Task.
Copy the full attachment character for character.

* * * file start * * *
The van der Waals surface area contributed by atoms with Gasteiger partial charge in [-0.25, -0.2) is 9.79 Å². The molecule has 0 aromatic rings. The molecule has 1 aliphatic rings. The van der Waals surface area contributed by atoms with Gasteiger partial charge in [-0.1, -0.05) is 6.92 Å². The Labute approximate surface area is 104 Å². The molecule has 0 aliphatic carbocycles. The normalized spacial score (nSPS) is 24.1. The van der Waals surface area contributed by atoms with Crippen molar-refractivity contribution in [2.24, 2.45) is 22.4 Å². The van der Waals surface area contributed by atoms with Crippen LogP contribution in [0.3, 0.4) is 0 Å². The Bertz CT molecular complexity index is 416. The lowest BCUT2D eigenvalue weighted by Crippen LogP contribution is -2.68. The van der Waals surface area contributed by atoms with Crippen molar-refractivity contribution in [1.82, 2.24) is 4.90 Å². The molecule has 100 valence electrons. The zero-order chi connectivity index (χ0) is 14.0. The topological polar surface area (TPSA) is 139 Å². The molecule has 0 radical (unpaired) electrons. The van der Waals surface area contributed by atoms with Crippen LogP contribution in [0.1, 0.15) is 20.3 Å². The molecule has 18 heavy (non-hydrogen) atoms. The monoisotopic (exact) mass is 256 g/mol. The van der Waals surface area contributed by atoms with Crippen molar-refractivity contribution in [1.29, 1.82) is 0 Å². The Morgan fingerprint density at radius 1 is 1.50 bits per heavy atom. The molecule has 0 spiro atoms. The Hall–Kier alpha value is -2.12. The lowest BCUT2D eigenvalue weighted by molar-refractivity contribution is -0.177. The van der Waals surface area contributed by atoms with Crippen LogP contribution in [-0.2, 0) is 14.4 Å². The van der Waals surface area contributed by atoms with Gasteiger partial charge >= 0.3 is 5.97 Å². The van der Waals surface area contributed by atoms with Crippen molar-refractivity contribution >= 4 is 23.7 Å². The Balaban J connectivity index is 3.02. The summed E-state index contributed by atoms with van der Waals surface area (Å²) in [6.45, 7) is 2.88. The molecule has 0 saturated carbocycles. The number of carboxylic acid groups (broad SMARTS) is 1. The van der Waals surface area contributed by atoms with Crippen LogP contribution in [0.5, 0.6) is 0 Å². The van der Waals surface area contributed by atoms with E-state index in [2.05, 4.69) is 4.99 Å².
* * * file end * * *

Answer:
The van der Waals surface area contributed by atoms with Gasteiger partial charge in [-0.25, -0.2) is 9.79 Å². The molecule has 0 aromatic rings. The molecule has 1 aliphatic rings. The van der Waals surface area contributed by atoms with Gasteiger partial charge in [-0.1, -0.05) is 6.92 Å². The Labute approximate surface area is 104 Å². The molecule has 0 aliphatic carbocycles. The normalized spacial score (nSPS) is 24.1. The van der Waals surface area contributed by atoms with Crippen molar-refractivity contribution in [2.24, 2.45) is 22.4 Å². The van der Waals surface area contributed by atoms with Crippen LogP contribution in [0.3, 0.4) is 0 Å². The Bertz CT molecular complexity index is 416. The lowest BCUT2D eigenvalue weighted by Crippen LogP contribution is -2.68. The van der Waals surface area contributed by atoms with Crippen molar-refractivity contribution in [1.82, 2.24) is 4.90 Å². The molecule has 100 valence electrons. The zero-order chi connectivity index (χ0) is 14.0. The topological polar surface area (TPSA) is 139 Å². The molecule has 0 radical (unpaired) electrons. The van der Waals surface area contributed by atoms with Crippen LogP contribution in [0.1, 0.15) is 20.3 Å². The molecule has 18 heavy (non-hydrogen) atoms. The monoisotopic (exact) mass is 256 g/mol. The van der Waals surface area contributed by atoms with Crippen molar-refractivity contribution in [1.29, 1.82) is 0 Å². The Morgan fingerprint density at radius 1 is 1.50 bits per heavy atom. The molecule has 0 spiro atoms. The Hall–Kier alpha value is -2.12. The lowest BCUT2D eigenvalue weighted by molar-refractivity contribution is -0.177. The van der Waals surface area contributed by atoms with Crippen LogP contribution in [-0.2, 0) is 14.4 Å². The van der Waals surface area contributed by atoms with Gasteiger partial charge >= 0.3 is 5.97 Å². The van der Waals surface area contributed by atoms with Crippen molar-refractivity contribution >= 4 is 23.7 Å². The Balaban J connectivity index is 3.02. The summed E-state index contributed by atoms with van der Waals surface area (Å²) in [6.45, 7) is 2.88. The molecule has 0 saturated carbocycles. The number of carboxylic acid groups (broad SMARTS) is 1. The van der Waals surface area contributed by atoms with Crippen LogP contribution in [0.5, 0.6) is 0 Å². The van der Waals surface area contributed by atoms with E-state index in [2.05, 4.69) is 4.99 Å².